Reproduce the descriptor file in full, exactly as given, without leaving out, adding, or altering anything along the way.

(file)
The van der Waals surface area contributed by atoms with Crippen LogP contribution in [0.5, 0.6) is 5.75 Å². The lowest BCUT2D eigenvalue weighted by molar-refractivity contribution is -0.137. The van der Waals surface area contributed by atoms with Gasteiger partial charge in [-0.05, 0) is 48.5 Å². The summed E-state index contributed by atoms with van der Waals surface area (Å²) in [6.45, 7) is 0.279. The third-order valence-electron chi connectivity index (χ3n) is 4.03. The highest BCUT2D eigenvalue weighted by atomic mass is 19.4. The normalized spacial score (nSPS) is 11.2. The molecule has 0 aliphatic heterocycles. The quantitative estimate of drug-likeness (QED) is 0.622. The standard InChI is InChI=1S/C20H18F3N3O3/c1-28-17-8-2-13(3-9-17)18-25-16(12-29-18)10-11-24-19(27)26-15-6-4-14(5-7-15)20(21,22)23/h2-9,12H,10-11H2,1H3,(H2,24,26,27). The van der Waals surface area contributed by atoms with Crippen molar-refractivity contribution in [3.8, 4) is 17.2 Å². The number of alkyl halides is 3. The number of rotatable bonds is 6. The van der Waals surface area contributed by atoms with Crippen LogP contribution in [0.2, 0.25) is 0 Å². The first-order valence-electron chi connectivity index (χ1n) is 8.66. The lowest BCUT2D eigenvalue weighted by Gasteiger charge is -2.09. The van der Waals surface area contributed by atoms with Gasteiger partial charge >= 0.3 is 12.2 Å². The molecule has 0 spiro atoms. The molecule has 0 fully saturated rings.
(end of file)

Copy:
The van der Waals surface area contributed by atoms with Crippen LogP contribution in [0.5, 0.6) is 5.75 Å². The lowest BCUT2D eigenvalue weighted by molar-refractivity contribution is -0.137. The van der Waals surface area contributed by atoms with Gasteiger partial charge in [-0.05, 0) is 48.5 Å². The summed E-state index contributed by atoms with van der Waals surface area (Å²) in [6.45, 7) is 0.279. The third-order valence-electron chi connectivity index (χ3n) is 4.03. The highest BCUT2D eigenvalue weighted by atomic mass is 19.4. The normalized spacial score (nSPS) is 11.2. The molecule has 0 aliphatic heterocycles. The quantitative estimate of drug-likeness (QED) is 0.622. The standard InChI is InChI=1S/C20H18F3N3O3/c1-28-17-8-2-13(3-9-17)18-25-16(12-29-18)10-11-24-19(27)26-15-6-4-14(5-7-15)20(21,22)23/h2-9,12H,10-11H2,1H3,(H2,24,26,27). The van der Waals surface area contributed by atoms with Crippen molar-refractivity contribution in [3.8, 4) is 17.2 Å². The number of alkyl halides is 3. The number of rotatable bonds is 6. The van der Waals surface area contributed by atoms with Crippen LogP contribution in [0.2, 0.25) is 0 Å². The first-order valence-electron chi connectivity index (χ1n) is 8.66. The lowest BCUT2D eigenvalue weighted by Gasteiger charge is -2.09. The van der Waals surface area contributed by atoms with Gasteiger partial charge >= 0.3 is 12.2 Å². The molecule has 0 spiro atoms. The molecule has 0 fully saturated rings.